On 14 October, Christie’s will offer a complete subscriber’s set of Audubon’s classic 'The Birds of America' (1827-38) in the four-volume elephant edition that holds the record at auction for any printed book. This is not your average tome, of course: it comprises 435 hand-coloured engravings, some with aquatint, each of which portrays specimens Audubon shot in the field and then portrayed life-size in the studio. The plates are loose and in good condition, and though once bound, were never cut, so still retain their original dimensions. Francis Wahlgren, head of Christie’s Books department here, will sell the set en bloc with an estimate of $5/7 million, based in part on the March 2000 record sale–which he oversaw–of the Fox-Bute copy for a record $8.8 million (est. $3/4 million) to a private collector in the Middle East. The present Birds still belongs to the original subscriber, the Providence Athenaeum Library in Rhode Island, which is one of the nation’s oldest independent membership libraries. Athenaeum president Jonathan Bengtson is selling because of the need to shore up the library’s plunging endowment and upgrade the landmark building while maintaining programs. “We were insuring the Audubon for five figures [per year] and had no way to display it,” he says, noting that the library retains a royal octavo edition of the Birds as well as Audubon’s illustrated Quadrupeds. No further deaccessions are planned.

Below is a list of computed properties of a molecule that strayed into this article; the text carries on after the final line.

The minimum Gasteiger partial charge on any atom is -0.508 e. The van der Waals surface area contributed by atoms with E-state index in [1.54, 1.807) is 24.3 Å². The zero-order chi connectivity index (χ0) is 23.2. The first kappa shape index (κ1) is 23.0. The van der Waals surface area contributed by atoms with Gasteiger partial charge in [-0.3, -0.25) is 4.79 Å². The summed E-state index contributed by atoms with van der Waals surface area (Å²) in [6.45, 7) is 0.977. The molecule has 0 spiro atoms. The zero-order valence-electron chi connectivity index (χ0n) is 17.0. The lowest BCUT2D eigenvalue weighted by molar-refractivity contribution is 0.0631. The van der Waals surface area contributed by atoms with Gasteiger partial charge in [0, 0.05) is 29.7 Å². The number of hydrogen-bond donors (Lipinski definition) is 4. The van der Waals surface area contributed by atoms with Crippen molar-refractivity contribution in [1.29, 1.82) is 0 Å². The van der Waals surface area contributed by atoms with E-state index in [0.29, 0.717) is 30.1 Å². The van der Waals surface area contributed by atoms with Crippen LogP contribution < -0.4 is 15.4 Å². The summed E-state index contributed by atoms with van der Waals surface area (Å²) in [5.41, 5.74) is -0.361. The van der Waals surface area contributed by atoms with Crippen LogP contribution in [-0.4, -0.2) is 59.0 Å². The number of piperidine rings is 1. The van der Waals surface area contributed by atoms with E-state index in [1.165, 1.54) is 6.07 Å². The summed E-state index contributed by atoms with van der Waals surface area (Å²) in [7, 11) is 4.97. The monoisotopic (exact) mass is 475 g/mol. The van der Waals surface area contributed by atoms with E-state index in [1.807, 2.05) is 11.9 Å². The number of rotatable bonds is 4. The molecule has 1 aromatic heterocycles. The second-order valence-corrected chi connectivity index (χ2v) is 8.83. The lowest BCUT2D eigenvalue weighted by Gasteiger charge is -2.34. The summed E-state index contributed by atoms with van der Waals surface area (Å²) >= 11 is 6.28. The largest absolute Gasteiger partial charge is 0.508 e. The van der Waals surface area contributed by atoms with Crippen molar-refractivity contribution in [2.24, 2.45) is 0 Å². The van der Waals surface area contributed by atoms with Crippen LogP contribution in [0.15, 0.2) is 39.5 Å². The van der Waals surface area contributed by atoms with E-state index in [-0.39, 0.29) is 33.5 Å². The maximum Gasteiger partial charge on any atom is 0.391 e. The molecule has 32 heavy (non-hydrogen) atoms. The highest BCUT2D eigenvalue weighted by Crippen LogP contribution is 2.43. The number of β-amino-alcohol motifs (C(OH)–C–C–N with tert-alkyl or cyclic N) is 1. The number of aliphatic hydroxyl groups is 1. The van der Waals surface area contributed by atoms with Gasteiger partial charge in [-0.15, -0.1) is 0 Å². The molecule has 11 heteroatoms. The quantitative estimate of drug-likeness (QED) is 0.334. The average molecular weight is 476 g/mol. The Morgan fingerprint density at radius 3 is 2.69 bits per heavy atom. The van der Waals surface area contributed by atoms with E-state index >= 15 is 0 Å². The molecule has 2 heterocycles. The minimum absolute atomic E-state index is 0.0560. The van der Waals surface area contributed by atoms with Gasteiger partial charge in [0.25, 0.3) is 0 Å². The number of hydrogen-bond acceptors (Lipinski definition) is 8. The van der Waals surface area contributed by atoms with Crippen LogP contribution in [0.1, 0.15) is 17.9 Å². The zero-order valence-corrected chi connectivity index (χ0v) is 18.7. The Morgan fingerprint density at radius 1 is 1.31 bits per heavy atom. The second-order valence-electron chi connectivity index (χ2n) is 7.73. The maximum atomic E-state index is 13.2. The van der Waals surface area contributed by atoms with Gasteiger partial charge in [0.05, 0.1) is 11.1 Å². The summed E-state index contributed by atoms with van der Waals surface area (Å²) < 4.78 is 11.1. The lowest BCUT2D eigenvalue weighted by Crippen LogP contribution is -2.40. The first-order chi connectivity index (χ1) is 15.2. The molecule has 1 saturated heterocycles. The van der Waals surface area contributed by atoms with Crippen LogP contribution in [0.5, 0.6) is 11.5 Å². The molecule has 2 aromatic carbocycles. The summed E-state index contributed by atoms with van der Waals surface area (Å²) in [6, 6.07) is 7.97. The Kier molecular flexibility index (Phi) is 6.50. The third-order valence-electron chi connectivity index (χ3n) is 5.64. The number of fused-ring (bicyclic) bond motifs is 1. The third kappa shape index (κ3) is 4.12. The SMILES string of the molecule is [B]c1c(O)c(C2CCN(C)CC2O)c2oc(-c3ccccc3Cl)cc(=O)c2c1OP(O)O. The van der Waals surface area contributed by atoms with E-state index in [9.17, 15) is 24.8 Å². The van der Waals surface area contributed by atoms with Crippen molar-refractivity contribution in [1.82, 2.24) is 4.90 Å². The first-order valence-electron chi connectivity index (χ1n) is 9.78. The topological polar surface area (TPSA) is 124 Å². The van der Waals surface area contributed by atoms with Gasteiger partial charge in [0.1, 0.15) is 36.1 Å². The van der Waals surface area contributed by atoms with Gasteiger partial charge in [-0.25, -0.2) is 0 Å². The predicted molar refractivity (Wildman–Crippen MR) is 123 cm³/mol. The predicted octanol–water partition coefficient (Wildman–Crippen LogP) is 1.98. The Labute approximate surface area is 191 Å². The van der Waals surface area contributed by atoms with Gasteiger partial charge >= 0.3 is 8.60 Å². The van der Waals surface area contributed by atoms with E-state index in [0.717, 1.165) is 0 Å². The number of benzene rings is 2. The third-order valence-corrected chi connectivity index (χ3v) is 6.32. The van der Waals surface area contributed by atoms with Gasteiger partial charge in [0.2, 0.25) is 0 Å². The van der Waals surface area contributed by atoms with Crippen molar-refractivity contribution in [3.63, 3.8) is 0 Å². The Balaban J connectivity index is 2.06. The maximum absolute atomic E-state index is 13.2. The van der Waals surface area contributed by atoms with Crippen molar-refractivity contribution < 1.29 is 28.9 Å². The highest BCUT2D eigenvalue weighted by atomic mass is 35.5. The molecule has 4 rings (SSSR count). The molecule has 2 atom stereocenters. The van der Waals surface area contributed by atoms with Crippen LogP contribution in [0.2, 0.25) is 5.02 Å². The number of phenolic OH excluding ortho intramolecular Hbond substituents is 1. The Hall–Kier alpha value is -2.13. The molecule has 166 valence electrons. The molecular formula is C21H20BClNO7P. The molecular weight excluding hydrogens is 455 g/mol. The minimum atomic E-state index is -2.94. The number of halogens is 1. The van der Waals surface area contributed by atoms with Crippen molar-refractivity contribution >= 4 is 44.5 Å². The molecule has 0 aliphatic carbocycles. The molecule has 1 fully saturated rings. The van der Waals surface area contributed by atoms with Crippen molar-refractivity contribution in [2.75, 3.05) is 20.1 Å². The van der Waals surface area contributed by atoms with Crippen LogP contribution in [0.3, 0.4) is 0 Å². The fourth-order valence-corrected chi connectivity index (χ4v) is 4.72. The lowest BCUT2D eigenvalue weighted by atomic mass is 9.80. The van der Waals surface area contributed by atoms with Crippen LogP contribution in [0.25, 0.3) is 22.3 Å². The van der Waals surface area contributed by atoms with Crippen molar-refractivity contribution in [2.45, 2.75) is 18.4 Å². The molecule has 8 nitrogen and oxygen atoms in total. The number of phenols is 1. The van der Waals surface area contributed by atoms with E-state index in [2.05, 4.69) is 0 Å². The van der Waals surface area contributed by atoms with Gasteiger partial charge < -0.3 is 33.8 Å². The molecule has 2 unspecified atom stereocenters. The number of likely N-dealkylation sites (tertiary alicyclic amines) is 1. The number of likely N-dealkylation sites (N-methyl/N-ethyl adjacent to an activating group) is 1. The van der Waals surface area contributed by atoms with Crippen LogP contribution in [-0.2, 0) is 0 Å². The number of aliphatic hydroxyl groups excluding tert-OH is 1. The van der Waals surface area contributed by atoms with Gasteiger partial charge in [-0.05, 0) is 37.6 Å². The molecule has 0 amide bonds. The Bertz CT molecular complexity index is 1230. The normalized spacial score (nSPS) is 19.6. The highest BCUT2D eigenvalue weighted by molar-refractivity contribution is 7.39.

Originally appeared in The Art Newspaper as 'Birds fly to the block'